First evidence indicates that the supplementation of specific collagen peptides is associated with a significant reduction in activity-related joint pain in young adults. The purpose of the current investigation was to confirm the efficacy of the same collagen peptides in a comparable study population. In total, 180 active men and women aged between 18 and 30 years with exercise-related knee pain but no diagnosed joint disease completed the trial over a period of 12 weeks. Participants were randomly assigned to the group receiving 5 g of specific collagen peptides (CP-G) or to the placebo group (P-G). For the primary outcome, changes in pain during or after exercise from pre- to post-intervention were assessed by the participants using the Visual Analog Scale (VAS). These changes were additionally evaluated by the examining physician by means of anamnesis and physical examination of the affected knee joint. As secondary outcomes, pain under resting conditions and after 20 squats were compared between the study groups. In addition, the mobility of the knee joint and the use of alternative therapies (e.g., ointments or physiotherapy) were recorded. The supplementation of specific collagen peptides derived from type I collagen with a mean molecular weight of 3 kDa led to a significantly (p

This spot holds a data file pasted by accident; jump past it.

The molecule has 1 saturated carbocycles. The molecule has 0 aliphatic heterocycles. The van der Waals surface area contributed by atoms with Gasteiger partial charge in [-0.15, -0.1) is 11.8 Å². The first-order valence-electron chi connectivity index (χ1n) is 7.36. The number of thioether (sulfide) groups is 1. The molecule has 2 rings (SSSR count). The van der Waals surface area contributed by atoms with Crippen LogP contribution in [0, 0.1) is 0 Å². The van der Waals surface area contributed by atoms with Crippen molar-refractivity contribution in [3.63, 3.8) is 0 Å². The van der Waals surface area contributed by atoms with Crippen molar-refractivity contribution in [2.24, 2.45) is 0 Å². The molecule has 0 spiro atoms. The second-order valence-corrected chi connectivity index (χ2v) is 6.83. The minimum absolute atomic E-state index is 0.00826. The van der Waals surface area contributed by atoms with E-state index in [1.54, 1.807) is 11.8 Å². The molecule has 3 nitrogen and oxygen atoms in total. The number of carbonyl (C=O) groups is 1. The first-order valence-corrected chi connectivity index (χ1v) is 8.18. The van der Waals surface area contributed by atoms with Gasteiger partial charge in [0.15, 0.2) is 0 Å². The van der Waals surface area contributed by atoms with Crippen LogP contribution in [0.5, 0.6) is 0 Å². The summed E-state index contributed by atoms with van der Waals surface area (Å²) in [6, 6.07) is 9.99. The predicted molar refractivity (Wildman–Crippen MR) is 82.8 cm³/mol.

= 0.024) higher reduction of exercise-induced knee pain (−21.9 ± 18.3 mm) compared with the placebo group (−15.6 ± 18.5 mm). These findings were consistent with the physician’s evaluation (−23.0 ± 19.2 mm vs. −14.6 ± 17.9 mm, p
= 0.003). The decrease in pain under resting conditions and after squats did not significantly differ between the groups, as only a small number of participants suffered from pain under these conditions. Due to the clinically unremarkable baseline values, the mobility of the knee joint did not change significantly after the intervention. In conclusion, the current investigation confirmed that the oral intake of bioactive collagen peptides used in the current investigation led to a statistically significant reduction of activity-related joint pain in young active adults suffering from knee joint discomfort.
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